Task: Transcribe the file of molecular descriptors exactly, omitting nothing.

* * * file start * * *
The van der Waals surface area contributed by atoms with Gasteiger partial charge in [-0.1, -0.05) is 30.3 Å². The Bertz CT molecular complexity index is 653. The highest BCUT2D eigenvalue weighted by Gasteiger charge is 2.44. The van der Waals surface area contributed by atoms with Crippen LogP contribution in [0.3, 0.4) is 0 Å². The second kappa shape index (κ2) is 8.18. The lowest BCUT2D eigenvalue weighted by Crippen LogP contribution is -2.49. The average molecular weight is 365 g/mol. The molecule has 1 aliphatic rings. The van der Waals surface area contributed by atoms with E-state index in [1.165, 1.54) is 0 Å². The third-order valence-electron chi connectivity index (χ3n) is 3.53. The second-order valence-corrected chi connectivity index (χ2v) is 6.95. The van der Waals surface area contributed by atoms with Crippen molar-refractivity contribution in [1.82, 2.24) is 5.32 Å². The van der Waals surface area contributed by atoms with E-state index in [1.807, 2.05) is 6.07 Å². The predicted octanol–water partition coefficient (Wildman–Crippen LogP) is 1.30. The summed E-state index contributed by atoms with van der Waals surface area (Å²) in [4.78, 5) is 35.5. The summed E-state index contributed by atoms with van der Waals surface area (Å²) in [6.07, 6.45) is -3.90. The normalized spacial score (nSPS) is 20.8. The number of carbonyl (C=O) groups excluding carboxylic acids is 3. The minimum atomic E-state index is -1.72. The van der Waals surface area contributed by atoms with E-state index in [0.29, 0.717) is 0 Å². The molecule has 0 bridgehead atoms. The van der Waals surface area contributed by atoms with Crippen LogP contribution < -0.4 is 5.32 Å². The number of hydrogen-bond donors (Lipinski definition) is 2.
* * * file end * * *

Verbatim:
The van der Waals surface area contributed by atoms with Gasteiger partial charge in [-0.1, -0.05) is 30.3 Å². The Bertz CT molecular complexity index is 653. The highest BCUT2D eigenvalue weighted by Gasteiger charge is 2.44. The van der Waals surface area contributed by atoms with Crippen LogP contribution in [0.3, 0.4) is 0 Å². The second kappa shape index (κ2) is 8.18. The lowest BCUT2D eigenvalue weighted by Crippen LogP contribution is -2.49. The average molecular weight is 365 g/mol. The molecule has 1 aliphatic rings. The van der Waals surface area contributed by atoms with E-state index in [1.165, 1.54) is 0 Å². The third-order valence-electron chi connectivity index (χ3n) is 3.53. The second-order valence-corrected chi connectivity index (χ2v) is 6.95. The van der Waals surface area contributed by atoms with Crippen molar-refractivity contribution in [1.82, 2.24) is 5.32 Å². The van der Waals surface area contributed by atoms with E-state index in [1.807, 2.05) is 6.07 Å². The predicted octanol–water partition coefficient (Wildman–Crippen LogP) is 1.30. The summed E-state index contributed by atoms with van der Waals surface area (Å²) in [4.78, 5) is 35.5. The summed E-state index contributed by atoms with van der Waals surface area (Å²) in [6.07, 6.45) is -3.90. The normalized spacial score (nSPS) is 20.8. The number of carbonyl (C=O) groups excluding carboxylic acids is 3. The minimum atomic E-state index is -1.72. The van der Waals surface area contributed by atoms with E-state index in [0.29, 0.717) is 0 Å². The molecule has 0 bridgehead atoms. The van der Waals surface area contributed by atoms with Crippen LogP contribution < -0.4 is 5.32 Å². The number of hydrogen-bond donors (Lipinski definition) is 2.